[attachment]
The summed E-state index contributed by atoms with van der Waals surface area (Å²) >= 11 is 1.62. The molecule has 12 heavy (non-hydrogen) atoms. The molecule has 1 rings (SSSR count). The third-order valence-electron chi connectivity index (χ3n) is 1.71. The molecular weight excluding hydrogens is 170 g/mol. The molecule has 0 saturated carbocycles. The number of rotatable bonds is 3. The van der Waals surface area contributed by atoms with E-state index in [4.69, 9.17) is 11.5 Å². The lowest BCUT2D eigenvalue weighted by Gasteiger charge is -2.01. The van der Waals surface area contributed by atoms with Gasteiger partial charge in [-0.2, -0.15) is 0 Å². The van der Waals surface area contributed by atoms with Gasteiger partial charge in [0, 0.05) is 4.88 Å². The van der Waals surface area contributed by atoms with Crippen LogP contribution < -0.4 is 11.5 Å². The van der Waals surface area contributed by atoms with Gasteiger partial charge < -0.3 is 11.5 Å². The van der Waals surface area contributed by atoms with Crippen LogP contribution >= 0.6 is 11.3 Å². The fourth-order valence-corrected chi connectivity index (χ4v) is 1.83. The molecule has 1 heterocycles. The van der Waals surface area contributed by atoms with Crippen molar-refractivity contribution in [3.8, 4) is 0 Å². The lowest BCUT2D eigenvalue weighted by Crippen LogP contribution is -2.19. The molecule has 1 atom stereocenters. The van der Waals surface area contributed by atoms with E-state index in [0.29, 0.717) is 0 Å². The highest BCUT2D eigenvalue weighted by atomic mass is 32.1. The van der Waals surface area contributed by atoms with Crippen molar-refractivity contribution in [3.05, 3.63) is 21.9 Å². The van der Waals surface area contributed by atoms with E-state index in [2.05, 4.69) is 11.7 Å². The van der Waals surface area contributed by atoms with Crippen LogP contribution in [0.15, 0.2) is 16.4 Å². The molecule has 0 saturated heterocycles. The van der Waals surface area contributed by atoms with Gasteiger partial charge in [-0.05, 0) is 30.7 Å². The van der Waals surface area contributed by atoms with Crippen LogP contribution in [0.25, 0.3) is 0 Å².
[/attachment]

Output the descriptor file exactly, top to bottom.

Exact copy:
The summed E-state index contributed by atoms with van der Waals surface area (Å²) >= 11 is 1.62. The molecule has 12 heavy (non-hydrogen) atoms. The molecule has 1 rings (SSSR count). The third-order valence-electron chi connectivity index (χ3n) is 1.71. The molecular weight excluding hydrogens is 170 g/mol. The molecule has 0 saturated carbocycles. The number of rotatable bonds is 3. The van der Waals surface area contributed by atoms with E-state index in [4.69, 9.17) is 11.5 Å². The lowest BCUT2D eigenvalue weighted by Gasteiger charge is -2.01. The van der Waals surface area contributed by atoms with Gasteiger partial charge in [-0.2, -0.15) is 0 Å². The van der Waals surface area contributed by atoms with Gasteiger partial charge in [0, 0.05) is 4.88 Å². The van der Waals surface area contributed by atoms with Crippen LogP contribution < -0.4 is 11.5 Å². The van der Waals surface area contributed by atoms with Gasteiger partial charge < -0.3 is 11.5 Å². The van der Waals surface area contributed by atoms with Crippen LogP contribution >= 0.6 is 11.3 Å². The fourth-order valence-corrected chi connectivity index (χ4v) is 1.83. The molecule has 1 heterocycles. The van der Waals surface area contributed by atoms with Crippen molar-refractivity contribution in [3.8, 4) is 0 Å². The lowest BCUT2D eigenvalue weighted by Crippen LogP contribution is -2.19. The molecule has 1 atom stereocenters. The van der Waals surface area contributed by atoms with E-state index in [0.29, 0.717) is 0 Å². The highest BCUT2D eigenvalue weighted by atomic mass is 32.1. The van der Waals surface area contributed by atoms with Crippen molar-refractivity contribution in [3.05, 3.63) is 21.9 Å². The van der Waals surface area contributed by atoms with E-state index in [2.05, 4.69) is 11.7 Å². The van der Waals surface area contributed by atoms with Crippen LogP contribution in [0.15, 0.2) is 16.4 Å². The molecule has 0 saturated heterocycles. The van der Waals surface area contributed by atoms with Gasteiger partial charge in [-0.05, 0) is 30.7 Å². The van der Waals surface area contributed by atoms with Crippen LogP contribution in [0.25, 0.3) is 0 Å².